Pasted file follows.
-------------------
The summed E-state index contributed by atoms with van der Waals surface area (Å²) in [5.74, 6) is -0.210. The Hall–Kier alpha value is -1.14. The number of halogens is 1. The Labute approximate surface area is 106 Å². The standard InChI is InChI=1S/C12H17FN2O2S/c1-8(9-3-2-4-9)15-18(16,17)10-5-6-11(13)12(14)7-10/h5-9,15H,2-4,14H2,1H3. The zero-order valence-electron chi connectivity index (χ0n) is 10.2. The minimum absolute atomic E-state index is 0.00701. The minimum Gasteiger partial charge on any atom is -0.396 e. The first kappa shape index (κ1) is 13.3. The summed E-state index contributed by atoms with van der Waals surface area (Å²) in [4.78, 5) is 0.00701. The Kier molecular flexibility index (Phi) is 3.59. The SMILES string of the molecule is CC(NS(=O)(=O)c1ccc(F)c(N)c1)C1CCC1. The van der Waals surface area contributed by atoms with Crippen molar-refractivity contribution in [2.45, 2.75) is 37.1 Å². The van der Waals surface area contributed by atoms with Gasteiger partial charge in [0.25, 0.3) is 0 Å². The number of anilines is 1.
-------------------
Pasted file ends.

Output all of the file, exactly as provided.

The summed E-state index contributed by atoms with van der Waals surface area (Å²) in [5.74, 6) is -0.210. The Hall–Kier alpha value is -1.14. The number of halogens is 1. The Labute approximate surface area is 106 Å². The standard InChI is InChI=1S/C12H17FN2O2S/c1-8(9-3-2-4-9)15-18(16,17)10-5-6-11(13)12(14)7-10/h5-9,15H,2-4,14H2,1H3. The zero-order valence-electron chi connectivity index (χ0n) is 10.2. The minimum absolute atomic E-state index is 0.00701. The minimum Gasteiger partial charge on any atom is -0.396 e. The first kappa shape index (κ1) is 13.3. The summed E-state index contributed by atoms with van der Waals surface area (Å²) in [4.78, 5) is 0.00701. The Kier molecular flexibility index (Phi) is 3.59. The SMILES string of the molecule is CC(NS(=O)(=O)c1ccc(F)c(N)c1)C1CCC1. The van der Waals surface area contributed by atoms with Crippen molar-refractivity contribution in [2.45, 2.75) is 37.1 Å². The van der Waals surface area contributed by atoms with Gasteiger partial charge in [0.25, 0.3) is 0 Å². The number of anilines is 1.